Downtown study finds retail on the ropes

Business is great for restaurants and offices, but shops aren't keeping up

There's money to be made in downtown Mountain View these days -- that is, if you're in the right line of business.

A new city economic report on the Castro Street area found that restaurants and the demand for tech office space are lifting Mountain View's downtown to unprecedented growth and sales. But that prosperity isn't being shared among all businesses. Brick-and-mortar retail shops like bookstores, art galleries and knick-knack sellers are lagging behind, showing modest sales while facing the rising costs that come with a booming market.

It was a mixed-bag of a report reviewed on Tuesday morning by the city's Downtown Committee. The report, conducted by the firm Economic & Planning Systems (EPS) of Oakland, found that downtown sales receipts had nearly doubled since it last looked at the numbers in 2011. That growth was fueled largely by the dining and drinking establishments, which grew in sales by 83 percent over roughly the same period. Meanwhile, sales for all other retail categories increased on average by only 12 percent.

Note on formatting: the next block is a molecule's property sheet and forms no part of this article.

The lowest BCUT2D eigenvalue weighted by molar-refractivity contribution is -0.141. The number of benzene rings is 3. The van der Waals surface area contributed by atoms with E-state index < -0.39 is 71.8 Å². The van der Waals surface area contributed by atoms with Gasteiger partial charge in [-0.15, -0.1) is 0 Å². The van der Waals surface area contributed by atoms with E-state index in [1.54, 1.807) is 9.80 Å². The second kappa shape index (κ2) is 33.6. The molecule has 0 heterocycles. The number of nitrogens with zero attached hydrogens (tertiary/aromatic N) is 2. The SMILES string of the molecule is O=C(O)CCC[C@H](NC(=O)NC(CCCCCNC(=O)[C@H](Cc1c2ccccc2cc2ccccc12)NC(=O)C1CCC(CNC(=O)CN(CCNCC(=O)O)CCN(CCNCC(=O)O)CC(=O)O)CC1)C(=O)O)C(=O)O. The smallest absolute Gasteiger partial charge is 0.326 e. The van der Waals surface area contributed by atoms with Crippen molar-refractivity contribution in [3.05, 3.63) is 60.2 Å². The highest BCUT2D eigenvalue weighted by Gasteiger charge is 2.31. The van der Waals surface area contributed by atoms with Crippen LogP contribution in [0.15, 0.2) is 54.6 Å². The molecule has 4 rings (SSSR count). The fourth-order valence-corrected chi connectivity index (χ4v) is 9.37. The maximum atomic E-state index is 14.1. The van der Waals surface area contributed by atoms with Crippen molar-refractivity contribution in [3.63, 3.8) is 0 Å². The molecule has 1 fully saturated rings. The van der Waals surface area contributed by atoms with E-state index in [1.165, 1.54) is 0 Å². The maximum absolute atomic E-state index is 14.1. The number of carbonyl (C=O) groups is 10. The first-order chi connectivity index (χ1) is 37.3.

The challenges facing downtown shops in recent years have been readily apparent. Plenty of unique stores have closed their doors for good, including second-hand bookseller BookBuyers, the Mountain View General Store and Seascape pet shop.

Nooshin Zarkabir, co-manager of East West Bookstore on Castro Street, hypothesized that rising housing costs were having a ripple effect on Mountain View's merchants. For years, loyal customers and service workers have been displaced and moved to other areas. The younger tech workers who have replaced those residents haven't shown the same buying habits, she said.

"It's always been like a roller coaster, but we're having a worse time now than after the recession," Zarkabir said. "Luckily we have a very good landlord who loves us and wants us to stay."

In many ways, downtown Mountain View was "a victim of its own success," according to representatives from the EPS consulting firm. Commercial landlords enjoyed an easy return on investment as downtown property values increased by nearly 60 percent over that period. Those property values are being propped up by a tech sector that's willing to pay top-dollar for downtown office space.